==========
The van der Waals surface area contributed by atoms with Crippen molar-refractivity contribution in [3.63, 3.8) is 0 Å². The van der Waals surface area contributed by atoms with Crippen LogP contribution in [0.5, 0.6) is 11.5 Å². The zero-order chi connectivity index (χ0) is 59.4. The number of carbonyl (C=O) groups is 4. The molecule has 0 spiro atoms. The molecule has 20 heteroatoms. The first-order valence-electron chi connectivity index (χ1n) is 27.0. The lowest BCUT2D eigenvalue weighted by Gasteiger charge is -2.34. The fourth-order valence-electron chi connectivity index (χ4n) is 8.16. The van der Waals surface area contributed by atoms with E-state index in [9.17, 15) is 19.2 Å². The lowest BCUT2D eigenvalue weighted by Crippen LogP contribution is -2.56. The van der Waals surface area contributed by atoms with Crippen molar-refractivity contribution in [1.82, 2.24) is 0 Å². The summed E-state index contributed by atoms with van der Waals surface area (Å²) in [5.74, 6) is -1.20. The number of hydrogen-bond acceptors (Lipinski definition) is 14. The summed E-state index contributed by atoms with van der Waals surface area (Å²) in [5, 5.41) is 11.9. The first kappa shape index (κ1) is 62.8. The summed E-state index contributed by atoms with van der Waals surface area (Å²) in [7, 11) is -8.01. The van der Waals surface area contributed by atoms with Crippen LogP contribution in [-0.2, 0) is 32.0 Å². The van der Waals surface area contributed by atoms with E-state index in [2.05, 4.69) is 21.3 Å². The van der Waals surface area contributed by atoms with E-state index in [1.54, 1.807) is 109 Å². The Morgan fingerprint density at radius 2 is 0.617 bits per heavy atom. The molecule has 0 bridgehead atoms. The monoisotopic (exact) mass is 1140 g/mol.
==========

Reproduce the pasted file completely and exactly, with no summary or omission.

The van der Waals surface area contributed by atoms with Crippen molar-refractivity contribution in [3.63, 3.8) is 0 Å². The van der Waals surface area contributed by atoms with Crippen LogP contribution in [0.5, 0.6) is 11.5 Å². The zero-order chi connectivity index (χ0) is 59.4. The number of carbonyl (C=O) groups is 4. The molecule has 0 spiro atoms. The molecule has 20 heteroatoms. The first-order valence-electron chi connectivity index (χ1n) is 27.0. The lowest BCUT2D eigenvalue weighted by Gasteiger charge is -2.34. The fourth-order valence-electron chi connectivity index (χ4n) is 8.16. The van der Waals surface area contributed by atoms with E-state index in [9.17, 15) is 19.2 Å². The lowest BCUT2D eigenvalue weighted by Crippen LogP contribution is -2.56. The van der Waals surface area contributed by atoms with Crippen molar-refractivity contribution in [1.82, 2.24) is 0 Å². The summed E-state index contributed by atoms with van der Waals surface area (Å²) in [5.74, 6) is -1.20. The number of hydrogen-bond acceptors (Lipinski definition) is 14. The summed E-state index contributed by atoms with van der Waals surface area (Å²) in [5, 5.41) is 11.9. The first kappa shape index (κ1) is 62.8. The summed E-state index contributed by atoms with van der Waals surface area (Å²) in [7, 11) is -8.01. The van der Waals surface area contributed by atoms with Crippen LogP contribution in [-0.2, 0) is 32.0 Å². The van der Waals surface area contributed by atoms with E-state index in [2.05, 4.69) is 21.3 Å². The van der Waals surface area contributed by atoms with E-state index in [1.54, 1.807) is 109 Å². The Morgan fingerprint density at radius 2 is 0.617 bits per heavy atom. The molecule has 0 bridgehead atoms. The monoisotopic (exact) mass is 1140 g/mol.